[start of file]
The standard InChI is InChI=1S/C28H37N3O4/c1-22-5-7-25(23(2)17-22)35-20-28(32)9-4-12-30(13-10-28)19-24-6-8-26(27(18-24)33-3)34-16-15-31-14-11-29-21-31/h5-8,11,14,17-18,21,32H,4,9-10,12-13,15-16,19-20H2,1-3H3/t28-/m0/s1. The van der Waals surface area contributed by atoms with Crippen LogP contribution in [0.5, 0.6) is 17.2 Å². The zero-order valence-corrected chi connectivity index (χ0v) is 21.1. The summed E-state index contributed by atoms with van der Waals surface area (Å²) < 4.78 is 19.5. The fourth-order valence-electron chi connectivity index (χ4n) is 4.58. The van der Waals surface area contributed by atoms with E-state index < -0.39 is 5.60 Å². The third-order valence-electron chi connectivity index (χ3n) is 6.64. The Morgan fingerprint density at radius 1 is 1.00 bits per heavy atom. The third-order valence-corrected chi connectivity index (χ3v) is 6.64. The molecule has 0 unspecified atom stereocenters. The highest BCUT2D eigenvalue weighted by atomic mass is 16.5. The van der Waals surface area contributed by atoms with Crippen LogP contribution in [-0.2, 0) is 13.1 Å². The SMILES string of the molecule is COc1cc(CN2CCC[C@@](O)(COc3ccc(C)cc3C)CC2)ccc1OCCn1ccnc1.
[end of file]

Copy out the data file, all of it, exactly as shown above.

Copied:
The standard InChI is InChI=1S/C28H37N3O4/c1-22-5-7-25(23(2)17-22)35-20-28(32)9-4-12-30(13-10-28)19-24-6-8-26(27(18-24)33-3)34-16-15-31-14-11-29-21-31/h5-8,11,14,17-18,21,32H,4,9-10,12-13,15-16,19-20H2,1-3H3/t28-/m0/s1. The van der Waals surface area contributed by atoms with Crippen LogP contribution in [0.5, 0.6) is 17.2 Å². The zero-order valence-corrected chi connectivity index (χ0v) is 21.1. The summed E-state index contributed by atoms with van der Waals surface area (Å²) < 4.78 is 19.5. The fourth-order valence-electron chi connectivity index (χ4n) is 4.58. The van der Waals surface area contributed by atoms with E-state index < -0.39 is 5.60 Å². The third-order valence-electron chi connectivity index (χ3n) is 6.64. The Morgan fingerprint density at radius 1 is 1.00 bits per heavy atom. The third-order valence-corrected chi connectivity index (χ3v) is 6.64. The molecule has 0 unspecified atom stereocenters. The highest BCUT2D eigenvalue weighted by atomic mass is 16.5. The van der Waals surface area contributed by atoms with Crippen LogP contribution in [-0.2, 0) is 13.1 Å². The SMILES string of the molecule is COc1cc(CN2CCC[C@@](O)(COc3ccc(C)cc3C)CC2)ccc1OCCn1ccnc1.